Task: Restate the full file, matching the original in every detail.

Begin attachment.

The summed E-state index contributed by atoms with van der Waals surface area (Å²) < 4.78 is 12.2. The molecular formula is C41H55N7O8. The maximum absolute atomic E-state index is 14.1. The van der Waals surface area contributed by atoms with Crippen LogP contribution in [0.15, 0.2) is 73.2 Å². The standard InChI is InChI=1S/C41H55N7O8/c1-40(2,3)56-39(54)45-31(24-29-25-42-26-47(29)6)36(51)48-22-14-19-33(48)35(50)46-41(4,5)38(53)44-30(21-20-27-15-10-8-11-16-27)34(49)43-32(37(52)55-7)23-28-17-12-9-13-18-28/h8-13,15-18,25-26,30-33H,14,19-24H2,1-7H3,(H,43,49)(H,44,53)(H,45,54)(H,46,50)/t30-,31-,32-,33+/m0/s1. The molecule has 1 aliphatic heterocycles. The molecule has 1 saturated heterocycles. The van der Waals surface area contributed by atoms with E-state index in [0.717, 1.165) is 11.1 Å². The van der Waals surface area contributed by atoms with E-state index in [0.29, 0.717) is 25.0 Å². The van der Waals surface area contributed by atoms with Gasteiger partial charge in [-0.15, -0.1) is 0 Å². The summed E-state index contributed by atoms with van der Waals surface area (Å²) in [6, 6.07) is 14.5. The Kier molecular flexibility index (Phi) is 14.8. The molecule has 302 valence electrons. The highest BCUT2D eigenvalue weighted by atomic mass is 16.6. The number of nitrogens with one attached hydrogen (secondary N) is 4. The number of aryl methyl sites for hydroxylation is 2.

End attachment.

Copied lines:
The summed E-state index contributed by atoms with van der Waals surface area (Å²) < 4.78 is 12.2. The molecular formula is C41H55N7O8. The maximum absolute atomic E-state index is 14.1. The van der Waals surface area contributed by atoms with Crippen LogP contribution in [0.15, 0.2) is 73.2 Å². The standard InChI is InChI=1S/C41H55N7O8/c1-40(2,3)56-39(54)45-31(24-29-25-42-26-47(29)6)36(51)48-22-14-19-33(48)35(50)46-41(4,5)38(53)44-30(21-20-27-15-10-8-11-16-27)34(49)43-32(37(52)55-7)23-28-17-12-9-13-18-28/h8-13,15-18,25-26,30-33H,14,19-24H2,1-7H3,(H,43,49)(H,44,53)(H,45,54)(H,46,50)/t30-,31-,32-,33+/m0/s1. The molecule has 1 aliphatic heterocycles. The molecule has 1 saturated heterocycles. The van der Waals surface area contributed by atoms with E-state index in [0.717, 1.165) is 11.1 Å². The van der Waals surface area contributed by atoms with E-state index in [0.29, 0.717) is 25.0 Å². The van der Waals surface area contributed by atoms with Gasteiger partial charge in [-0.15, -0.1) is 0 Å². The summed E-state index contributed by atoms with van der Waals surface area (Å²) in [6, 6.07) is 14.5. The Kier molecular flexibility index (Phi) is 14.8. The molecule has 302 valence electrons. The highest BCUT2D eigenvalue weighted by atomic mass is 16.6. The number of nitrogens with one attached hydrogen (secondary N) is 4. The number of aryl methyl sites for hydroxylation is 2.